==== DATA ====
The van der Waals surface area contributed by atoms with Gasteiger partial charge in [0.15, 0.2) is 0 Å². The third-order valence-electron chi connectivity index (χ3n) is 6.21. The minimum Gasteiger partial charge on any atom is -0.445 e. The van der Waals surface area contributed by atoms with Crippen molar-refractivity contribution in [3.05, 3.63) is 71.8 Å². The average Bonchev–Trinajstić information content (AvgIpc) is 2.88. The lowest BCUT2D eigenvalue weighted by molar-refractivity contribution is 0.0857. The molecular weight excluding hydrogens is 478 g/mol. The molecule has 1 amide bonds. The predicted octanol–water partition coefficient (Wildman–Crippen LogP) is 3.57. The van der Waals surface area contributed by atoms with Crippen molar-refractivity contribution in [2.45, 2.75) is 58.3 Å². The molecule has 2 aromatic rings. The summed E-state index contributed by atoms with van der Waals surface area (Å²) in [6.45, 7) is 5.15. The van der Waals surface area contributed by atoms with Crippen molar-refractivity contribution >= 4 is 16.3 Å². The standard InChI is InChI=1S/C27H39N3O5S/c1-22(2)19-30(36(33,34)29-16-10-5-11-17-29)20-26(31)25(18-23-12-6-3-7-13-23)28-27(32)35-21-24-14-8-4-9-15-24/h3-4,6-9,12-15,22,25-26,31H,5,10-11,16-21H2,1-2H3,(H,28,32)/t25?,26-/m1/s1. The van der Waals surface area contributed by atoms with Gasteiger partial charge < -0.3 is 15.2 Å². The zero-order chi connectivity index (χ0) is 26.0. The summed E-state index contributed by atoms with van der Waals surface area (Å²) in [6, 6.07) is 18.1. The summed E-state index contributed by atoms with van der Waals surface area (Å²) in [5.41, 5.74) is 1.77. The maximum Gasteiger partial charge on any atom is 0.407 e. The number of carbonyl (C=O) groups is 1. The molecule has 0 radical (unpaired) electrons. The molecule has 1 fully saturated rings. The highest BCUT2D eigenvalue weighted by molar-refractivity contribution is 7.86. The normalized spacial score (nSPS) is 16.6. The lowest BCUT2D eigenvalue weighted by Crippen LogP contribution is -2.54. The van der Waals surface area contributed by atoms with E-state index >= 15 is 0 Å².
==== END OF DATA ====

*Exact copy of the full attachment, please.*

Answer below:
The van der Waals surface area contributed by atoms with Gasteiger partial charge in [0.15, 0.2) is 0 Å². The third-order valence-electron chi connectivity index (χ3n) is 6.21. The minimum Gasteiger partial charge on any atom is -0.445 e. The van der Waals surface area contributed by atoms with Crippen molar-refractivity contribution in [3.05, 3.63) is 71.8 Å². The average Bonchev–Trinajstić information content (AvgIpc) is 2.88. The lowest BCUT2D eigenvalue weighted by molar-refractivity contribution is 0.0857. The molecular weight excluding hydrogens is 478 g/mol. The molecule has 1 amide bonds. The predicted octanol–water partition coefficient (Wildman–Crippen LogP) is 3.57. The van der Waals surface area contributed by atoms with Crippen molar-refractivity contribution in [2.45, 2.75) is 58.3 Å². The molecule has 2 aromatic rings. The summed E-state index contributed by atoms with van der Waals surface area (Å²) in [6.45, 7) is 5.15. The van der Waals surface area contributed by atoms with Crippen molar-refractivity contribution >= 4 is 16.3 Å². The standard InChI is InChI=1S/C27H39N3O5S/c1-22(2)19-30(36(33,34)29-16-10-5-11-17-29)20-26(31)25(18-23-12-6-3-7-13-23)28-27(32)35-21-24-14-8-4-9-15-24/h3-4,6-9,12-15,22,25-26,31H,5,10-11,16-21H2,1-2H3,(H,28,32)/t25?,26-/m1/s1. The van der Waals surface area contributed by atoms with Gasteiger partial charge < -0.3 is 15.2 Å². The zero-order chi connectivity index (χ0) is 26.0. The summed E-state index contributed by atoms with van der Waals surface area (Å²) in [6, 6.07) is 18.1. The summed E-state index contributed by atoms with van der Waals surface area (Å²) in [5.41, 5.74) is 1.77. The maximum Gasteiger partial charge on any atom is 0.407 e. The number of carbonyl (C=O) groups is 1. The molecule has 0 radical (unpaired) electrons. The molecule has 1 fully saturated rings. The highest BCUT2D eigenvalue weighted by molar-refractivity contribution is 7.86. The normalized spacial score (nSPS) is 16.6. The lowest BCUT2D eigenvalue weighted by Crippen LogP contribution is -2.54. The van der Waals surface area contributed by atoms with E-state index >= 15 is 0 Å².